Despite Henriksen’s reductionism, concrete evidence of Anzia’s insurgent beliefs lies in her choice of friends. From childhood, she surrounded herself with Marxist- Socialists including her sister, Annie, who had “organized the women of her neighborhood into a mother’s society, which worked to gain social benefits for all of them” and who was acquainted with the “leading activists and philanthropists of the East Side” (Henriksen 21). Rose Pastor Stokes, Anzia’s closest friend, was a noted social reformer who is described as an “an activist in the birth control movement, the Socialist Party, the union movement and . . . a co-founder of the Communist Party in the U.S.” (Kayton, par. 16).

Rose, and possibly Anzia, became involved in the Labor Movement, including at least one labor strike that made page two of the 2 December 1909 issue of the New York Times in an article entitled, “Suffragists To Aid Girl Waist Strikers.” In the story, Rose (who by this time was married to a millionaire social activist) is identified as one of several speakers for a women’s suffrage group calling themselves the “Political Equality Association.” They were engaged in what the unnamed author of the article calls “biggest mass meeting ever held in New York in the interest of labor” and in which Rose is quoted as saying, “Starve to win, or you’ll starve anyway” (2).

Rose (and again perhaps Anzia) became involved with Eugene Debs, the nationally acclaimed Social Activist who, in 1893, formed the American Railway Union to unite all railway workers. To his credit, Debs had also been indicted by the local and federal courts, had violated their orders, and had spent time in prison for his political views (Zinn 272-275). In 1919, Debs appealed one of his criminal convictions to the U.S. Supreme Court in which he alleged attempted to “incite . . . insubordination, disloyalty, mutiny and refusal of duty in the military and naval forces of the United States” in members of the working class (Debs v. U.S., par. 10). Rose apparently shared Debs’ pacifistic perspective; a section of this federal case reads:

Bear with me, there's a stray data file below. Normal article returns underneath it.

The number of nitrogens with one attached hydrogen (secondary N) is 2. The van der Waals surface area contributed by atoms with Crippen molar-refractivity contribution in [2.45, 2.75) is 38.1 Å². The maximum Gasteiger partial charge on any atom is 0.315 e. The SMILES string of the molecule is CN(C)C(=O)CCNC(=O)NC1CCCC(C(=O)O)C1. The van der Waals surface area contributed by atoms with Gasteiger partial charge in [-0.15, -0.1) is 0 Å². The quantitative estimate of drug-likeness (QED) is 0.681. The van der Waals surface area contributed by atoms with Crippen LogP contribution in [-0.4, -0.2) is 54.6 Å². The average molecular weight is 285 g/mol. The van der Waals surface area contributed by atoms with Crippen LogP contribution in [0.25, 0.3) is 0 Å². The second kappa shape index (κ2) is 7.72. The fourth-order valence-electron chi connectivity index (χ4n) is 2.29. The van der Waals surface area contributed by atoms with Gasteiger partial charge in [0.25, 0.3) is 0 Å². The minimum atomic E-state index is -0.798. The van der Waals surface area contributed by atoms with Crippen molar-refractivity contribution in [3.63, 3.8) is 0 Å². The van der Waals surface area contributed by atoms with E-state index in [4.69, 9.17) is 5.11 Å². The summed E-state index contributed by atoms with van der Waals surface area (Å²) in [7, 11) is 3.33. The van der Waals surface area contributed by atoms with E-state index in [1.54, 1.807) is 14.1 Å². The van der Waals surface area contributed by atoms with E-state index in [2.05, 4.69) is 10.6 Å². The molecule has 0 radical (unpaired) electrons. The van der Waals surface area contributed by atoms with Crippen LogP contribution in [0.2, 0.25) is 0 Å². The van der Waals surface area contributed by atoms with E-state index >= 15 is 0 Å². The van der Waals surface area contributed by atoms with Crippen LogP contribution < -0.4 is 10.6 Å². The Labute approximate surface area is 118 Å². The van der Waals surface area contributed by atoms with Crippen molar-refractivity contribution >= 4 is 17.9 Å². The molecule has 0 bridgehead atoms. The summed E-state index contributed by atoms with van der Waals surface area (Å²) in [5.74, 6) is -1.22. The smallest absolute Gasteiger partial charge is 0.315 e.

The defendant next mentioned Rose Pastor Stokes, convicted of attempting to cause insubordination and refusal of duty in the military forces of the United States and obstructing the recruiting service. . . . [I]f she was guilty so was he, and . . . he would not be cowardly enough to plead his innocence; but [since] her message that opened the eyes of the people must be suppressed, and so, after a mock trial before a packed jury and a corporation tool on the bench, she was sent to the penitentiary for ten years” (Debs v. U.S., par. 12)

Anzia was undeniably involved with some controversial persons. In August of 1916, she left her second husband in California and returned to New York where she was forced to temporarily relinquish the custody of her daughter to her soon-to-be ex-husband. She had been exposed by a “friend” as an acquaintance of Tom Mooney and Warren K. Billings, prominent leaders of the International Workers of the World (IWW). These known revolutionaries had recently been arrested and charged with the bombing of a “preparedness” parade in San Francisco, apparently demonstrating their objection to U.S. entry into World War I (Henriksen 69). In a September 1916 letter to Rose Pastor Stokes, Anzia laments, “Do you know I envy Billings his life sentence in prison. In one blow he is freed from the dragging down wear & tear of making a living—and in the solitude of prison, he can think out his thoughts . . . if I did not have [my daughter] to care for, I would be in prison writing” (Henriksen 72).